Scales occur on the rake arms, walls, launders and most surfaces exposed to the liquors in the thickener. They are classified as growth scales or settled scales (Roach and Cornell, 1985). Growth scales occur mostly on the thickener walls and launders. They are generally hard scales, consisting essentially of gibbsite with minor amounts of hematite and other impurities. The settled scales may form from mud slurry that has deposited mainly on the rake arms, and it is held together by precipitates from aluminate liquor. Settled scales also form along thickener walls and edges of launders in areas of relatively stagnant liquor flow. These scales are less dense and softer than growth scales seen in the same locations.

The effect of hydroxamated flocculants versus conventional polyacrylate/starch flocculants is to reduce the rate of scaling of both types of thickener scale. In this paper, we present some observations of thickener scaling where hydroxamated polymers are used as flocculants. These refineries are Alcan in Brasil and Alcoa in Pinjarra in Western Australia.


When Alcan, Brasil refinery started using SUPERFLOC HX-200, a hydroxamated polyacrylamide flocculant, several positive responses were seen. The plant throughput increased to full capacity, overflow solids were lowered, and the plant obtained better overflow filtration. In addition, a lower proportion of Catuagasses bauxite could be used in the ore blend to the refinery.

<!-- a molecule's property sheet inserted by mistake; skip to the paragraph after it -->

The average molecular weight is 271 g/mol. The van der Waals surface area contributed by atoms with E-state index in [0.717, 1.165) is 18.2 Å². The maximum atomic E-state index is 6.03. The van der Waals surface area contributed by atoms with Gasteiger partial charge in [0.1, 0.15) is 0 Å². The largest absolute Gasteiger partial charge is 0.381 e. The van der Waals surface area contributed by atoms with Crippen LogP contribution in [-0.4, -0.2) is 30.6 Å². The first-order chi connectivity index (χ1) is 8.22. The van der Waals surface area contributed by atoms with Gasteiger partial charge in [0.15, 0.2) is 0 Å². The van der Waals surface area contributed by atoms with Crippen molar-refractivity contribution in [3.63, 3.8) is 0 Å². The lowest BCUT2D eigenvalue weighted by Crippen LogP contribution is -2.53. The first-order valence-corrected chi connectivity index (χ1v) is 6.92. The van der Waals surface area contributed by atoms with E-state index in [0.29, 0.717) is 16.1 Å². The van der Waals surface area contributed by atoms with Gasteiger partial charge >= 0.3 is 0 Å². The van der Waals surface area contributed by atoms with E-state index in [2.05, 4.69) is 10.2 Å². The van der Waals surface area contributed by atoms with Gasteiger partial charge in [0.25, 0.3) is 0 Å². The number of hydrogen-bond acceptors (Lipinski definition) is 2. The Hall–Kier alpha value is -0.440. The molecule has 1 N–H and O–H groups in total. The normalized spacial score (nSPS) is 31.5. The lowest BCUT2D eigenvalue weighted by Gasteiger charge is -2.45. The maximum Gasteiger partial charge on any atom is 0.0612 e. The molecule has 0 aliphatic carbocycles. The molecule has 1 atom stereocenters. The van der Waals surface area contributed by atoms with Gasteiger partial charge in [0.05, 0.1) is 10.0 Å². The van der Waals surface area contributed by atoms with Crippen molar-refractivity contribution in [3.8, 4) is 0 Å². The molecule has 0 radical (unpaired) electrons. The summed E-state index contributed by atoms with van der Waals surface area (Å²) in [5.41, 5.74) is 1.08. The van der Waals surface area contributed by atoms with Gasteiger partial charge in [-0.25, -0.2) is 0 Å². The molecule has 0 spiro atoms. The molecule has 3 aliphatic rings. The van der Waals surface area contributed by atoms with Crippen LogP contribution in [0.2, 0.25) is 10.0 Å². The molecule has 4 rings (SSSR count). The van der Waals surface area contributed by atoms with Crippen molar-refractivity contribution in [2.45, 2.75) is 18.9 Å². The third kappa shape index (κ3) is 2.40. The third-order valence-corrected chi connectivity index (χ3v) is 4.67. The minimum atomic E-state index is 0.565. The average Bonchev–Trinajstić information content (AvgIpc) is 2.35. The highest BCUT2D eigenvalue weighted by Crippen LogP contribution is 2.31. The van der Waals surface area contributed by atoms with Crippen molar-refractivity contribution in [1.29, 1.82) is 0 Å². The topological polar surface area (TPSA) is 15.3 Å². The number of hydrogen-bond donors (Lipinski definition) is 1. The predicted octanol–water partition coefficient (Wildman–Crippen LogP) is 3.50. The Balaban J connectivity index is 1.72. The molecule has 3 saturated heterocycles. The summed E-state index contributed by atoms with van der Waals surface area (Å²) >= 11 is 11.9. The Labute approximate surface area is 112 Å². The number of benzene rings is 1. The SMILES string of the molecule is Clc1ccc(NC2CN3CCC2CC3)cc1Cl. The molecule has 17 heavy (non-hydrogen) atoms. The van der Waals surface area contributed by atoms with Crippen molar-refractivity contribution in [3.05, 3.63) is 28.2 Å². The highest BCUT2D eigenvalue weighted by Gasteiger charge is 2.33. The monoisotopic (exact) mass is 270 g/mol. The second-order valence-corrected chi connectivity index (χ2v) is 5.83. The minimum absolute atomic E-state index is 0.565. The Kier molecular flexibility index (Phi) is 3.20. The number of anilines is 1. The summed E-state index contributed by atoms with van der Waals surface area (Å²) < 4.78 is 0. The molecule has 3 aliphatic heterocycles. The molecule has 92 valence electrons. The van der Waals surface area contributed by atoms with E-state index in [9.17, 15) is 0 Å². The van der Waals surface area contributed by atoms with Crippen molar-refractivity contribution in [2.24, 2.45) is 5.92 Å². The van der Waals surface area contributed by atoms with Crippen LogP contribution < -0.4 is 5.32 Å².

The normal thickener campaigns at the refinery averaged about 5 months for each cycle of operation. After 7 months of operation with HX-200, the thickener was emptied for descaling. The scales on the walls and bottom of the thickener were much thinner than those formed during pre-HX campaigns. The scales on the walls were more compact and rock-hard. Photographs of the scales formed in the two periods are shown in Figures 1, 2, 3 and 4. The photograph in Figure 1 compares thickeners with of growth scales taken during pre and post HX-200 addition campaigns. The samples are 25 cm and 2.5 cm in thickness, respectively. They were taken from about the same location along the thickener wall. Figure 2 shows scale from the HX-200 campaign. It is about 2 cm in thickness and it was easily removed from the wall. Figures 3 and 4 show much thicker scales observed on the floor and walls during the pre-HX campaign.

Samples of scales were analyzed by ICP and the results are shown in Table 1.

The scales formed under previous operating conditions contained higher amounts of iron, silica, and soda. X-ray diffraction patterns identified both samples having gibbsite as the major and hematite as the minor constituents.

The comparative rates of scale growth are 0.2 cm/month during HX-200 use and 2.2 cm/month in pre-HX periods. A comparison of thickener operations during the two periods is shown below: